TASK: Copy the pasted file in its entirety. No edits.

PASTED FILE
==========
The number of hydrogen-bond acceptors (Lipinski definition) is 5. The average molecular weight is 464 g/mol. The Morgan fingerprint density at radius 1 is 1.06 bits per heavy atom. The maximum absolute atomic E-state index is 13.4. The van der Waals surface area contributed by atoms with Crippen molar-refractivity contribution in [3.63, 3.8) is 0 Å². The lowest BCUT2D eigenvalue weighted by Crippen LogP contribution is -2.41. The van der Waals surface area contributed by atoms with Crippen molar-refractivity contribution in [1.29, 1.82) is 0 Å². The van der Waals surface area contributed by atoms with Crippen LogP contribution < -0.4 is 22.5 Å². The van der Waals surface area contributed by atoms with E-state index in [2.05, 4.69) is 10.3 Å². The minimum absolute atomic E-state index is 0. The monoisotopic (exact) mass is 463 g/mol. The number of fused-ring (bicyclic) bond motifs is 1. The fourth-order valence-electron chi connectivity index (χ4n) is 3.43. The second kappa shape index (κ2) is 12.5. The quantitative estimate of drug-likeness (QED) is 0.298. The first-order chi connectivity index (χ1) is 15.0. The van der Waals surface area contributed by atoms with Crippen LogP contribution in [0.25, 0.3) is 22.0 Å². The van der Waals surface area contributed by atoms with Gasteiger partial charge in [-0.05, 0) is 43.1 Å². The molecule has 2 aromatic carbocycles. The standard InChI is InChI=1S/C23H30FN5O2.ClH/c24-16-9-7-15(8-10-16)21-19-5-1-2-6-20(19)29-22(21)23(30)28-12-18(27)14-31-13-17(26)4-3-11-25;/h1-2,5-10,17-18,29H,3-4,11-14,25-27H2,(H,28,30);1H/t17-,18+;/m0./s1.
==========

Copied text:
The number of hydrogen-bond acceptors (Lipinski definition) is 5. The average molecular weight is 464 g/mol. The Morgan fingerprint density at radius 1 is 1.06 bits per heavy atom. The maximum absolute atomic E-state index is 13.4. The van der Waals surface area contributed by atoms with Crippen molar-refractivity contribution in [3.63, 3.8) is 0 Å². The lowest BCUT2D eigenvalue weighted by Crippen LogP contribution is -2.41. The van der Waals surface area contributed by atoms with Crippen molar-refractivity contribution in [1.29, 1.82) is 0 Å². The van der Waals surface area contributed by atoms with Crippen LogP contribution < -0.4 is 22.5 Å². The van der Waals surface area contributed by atoms with E-state index in [2.05, 4.69) is 10.3 Å². The minimum absolute atomic E-state index is 0. The monoisotopic (exact) mass is 463 g/mol. The number of fused-ring (bicyclic) bond motifs is 1. The fourth-order valence-electron chi connectivity index (χ4n) is 3.43. The second kappa shape index (κ2) is 12.5. The quantitative estimate of drug-likeness (QED) is 0.298. The first-order chi connectivity index (χ1) is 15.0. The van der Waals surface area contributed by atoms with Crippen LogP contribution in [0.25, 0.3) is 22.0 Å². The van der Waals surface area contributed by atoms with Gasteiger partial charge in [-0.05, 0) is 43.1 Å². The molecule has 2 aromatic carbocycles. The standard InChI is InChI=1S/C23H30FN5O2.ClH/c24-16-9-7-15(8-10-16)21-19-5-1-2-6-20(19)29-22(21)23(30)28-12-18(27)14-31-13-17(26)4-3-11-25;/h1-2,5-10,17-18,29H,3-4,11-14,25-27H2,(H,28,30);1H/t17-,18+;/m0./s1.